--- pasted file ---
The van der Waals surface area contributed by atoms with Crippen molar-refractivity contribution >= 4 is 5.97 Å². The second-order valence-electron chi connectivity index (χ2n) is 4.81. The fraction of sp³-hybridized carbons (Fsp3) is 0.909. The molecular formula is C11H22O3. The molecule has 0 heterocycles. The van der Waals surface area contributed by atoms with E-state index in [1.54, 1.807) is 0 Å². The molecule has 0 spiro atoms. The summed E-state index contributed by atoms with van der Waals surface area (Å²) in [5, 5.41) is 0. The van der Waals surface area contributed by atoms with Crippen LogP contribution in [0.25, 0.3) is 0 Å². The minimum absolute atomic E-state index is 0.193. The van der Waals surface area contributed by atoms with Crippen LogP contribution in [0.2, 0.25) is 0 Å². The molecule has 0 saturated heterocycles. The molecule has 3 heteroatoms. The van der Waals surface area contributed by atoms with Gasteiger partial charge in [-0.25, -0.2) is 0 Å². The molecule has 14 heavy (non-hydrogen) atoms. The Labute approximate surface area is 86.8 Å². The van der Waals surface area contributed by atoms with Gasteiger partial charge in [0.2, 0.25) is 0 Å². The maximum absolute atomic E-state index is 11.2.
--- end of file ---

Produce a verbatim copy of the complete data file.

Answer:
The van der Waals surface area contributed by atoms with Crippen molar-refractivity contribution >= 4 is 5.97 Å². The second-order valence-electron chi connectivity index (χ2n) is 4.81. The fraction of sp³-hybridized carbons (Fsp3) is 0.909. The molecular formula is C11H22O3. The molecule has 0 heterocycles. The van der Waals surface area contributed by atoms with E-state index in [1.54, 1.807) is 0 Å². The molecule has 0 spiro atoms. The summed E-state index contributed by atoms with van der Waals surface area (Å²) in [5, 5.41) is 0. The van der Waals surface area contributed by atoms with Crippen LogP contribution in [0.25, 0.3) is 0 Å². The minimum absolute atomic E-state index is 0.193. The van der Waals surface area contributed by atoms with Crippen LogP contribution in [0.2, 0.25) is 0 Å². The molecule has 0 saturated heterocycles. The molecule has 3 heteroatoms. The van der Waals surface area contributed by atoms with Gasteiger partial charge in [-0.25, -0.2) is 0 Å². The molecule has 14 heavy (non-hydrogen) atoms. The Labute approximate surface area is 86.8 Å². The van der Waals surface area contributed by atoms with Gasteiger partial charge in [0.2, 0.25) is 0 Å². The maximum absolute atomic E-state index is 11.2.